It’s why it’s important to pull Chait’s son-in-law test one step closer, and why he’s wrong that it’s unlike one’s sports team or religion. Our opinion of our kin’s moral character should be as affected as if they told us they were changing religion, or had a different sports team allegiance. Political party is no more a proxy for moral character than religion or sports team. I’d be disappointed if my child grew up a Nats fan (rather than an Astros fan) but it would be so inconsequential to my feelings toward my child that it wouldn’t really bear mentioning at all. (Caveat: I do not have children, so, er, grain of salt.)

It’d be the same if my child turned out to be a liberal. Liberals are, by and large, good people. I am related to a few of them! Their ideology is not noteworthy in the least if I were to discuss their moral character. And this would certainly go for anyone they’d choose to marry, as well.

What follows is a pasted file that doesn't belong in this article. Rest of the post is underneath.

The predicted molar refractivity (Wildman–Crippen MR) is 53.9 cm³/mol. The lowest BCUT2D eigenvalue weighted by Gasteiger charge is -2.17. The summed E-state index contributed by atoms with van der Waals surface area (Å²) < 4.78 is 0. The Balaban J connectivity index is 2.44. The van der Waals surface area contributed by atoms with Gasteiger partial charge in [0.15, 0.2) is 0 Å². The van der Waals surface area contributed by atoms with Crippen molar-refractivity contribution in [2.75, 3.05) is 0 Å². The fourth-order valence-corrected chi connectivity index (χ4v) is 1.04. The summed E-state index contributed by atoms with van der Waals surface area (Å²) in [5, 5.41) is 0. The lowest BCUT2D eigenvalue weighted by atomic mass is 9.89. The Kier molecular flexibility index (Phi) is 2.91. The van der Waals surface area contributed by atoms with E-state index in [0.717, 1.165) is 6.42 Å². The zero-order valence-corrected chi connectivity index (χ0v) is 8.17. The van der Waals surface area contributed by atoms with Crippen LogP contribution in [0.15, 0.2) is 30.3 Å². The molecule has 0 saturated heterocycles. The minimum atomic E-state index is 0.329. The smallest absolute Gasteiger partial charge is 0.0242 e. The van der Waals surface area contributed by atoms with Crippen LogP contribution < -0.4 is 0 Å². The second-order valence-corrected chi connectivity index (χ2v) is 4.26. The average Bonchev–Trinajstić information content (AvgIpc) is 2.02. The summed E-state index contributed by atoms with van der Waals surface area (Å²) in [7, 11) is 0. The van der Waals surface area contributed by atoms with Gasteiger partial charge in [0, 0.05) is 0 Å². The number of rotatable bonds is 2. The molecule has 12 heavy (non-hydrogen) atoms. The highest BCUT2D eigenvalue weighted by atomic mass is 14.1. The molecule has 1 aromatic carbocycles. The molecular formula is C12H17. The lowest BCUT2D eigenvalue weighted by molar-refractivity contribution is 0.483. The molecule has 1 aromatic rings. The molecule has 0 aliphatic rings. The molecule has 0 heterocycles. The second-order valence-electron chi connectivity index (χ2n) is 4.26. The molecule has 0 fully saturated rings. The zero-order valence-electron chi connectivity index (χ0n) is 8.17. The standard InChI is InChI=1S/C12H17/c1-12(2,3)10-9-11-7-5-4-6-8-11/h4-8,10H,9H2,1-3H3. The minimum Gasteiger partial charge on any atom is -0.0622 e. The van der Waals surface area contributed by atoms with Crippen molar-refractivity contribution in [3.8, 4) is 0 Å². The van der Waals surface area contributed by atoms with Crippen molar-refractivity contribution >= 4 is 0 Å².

What would be noteworthy? A lot of common sense things: a refusal to treat strangers with kindness and dignity, never working for charity, a selfish attitude that subjugates the feelings of others – it’s complicated to define what makes a bad person. Party allegiance is so low on the list of what defines good and bad that it might as well be sports allegiance or religion.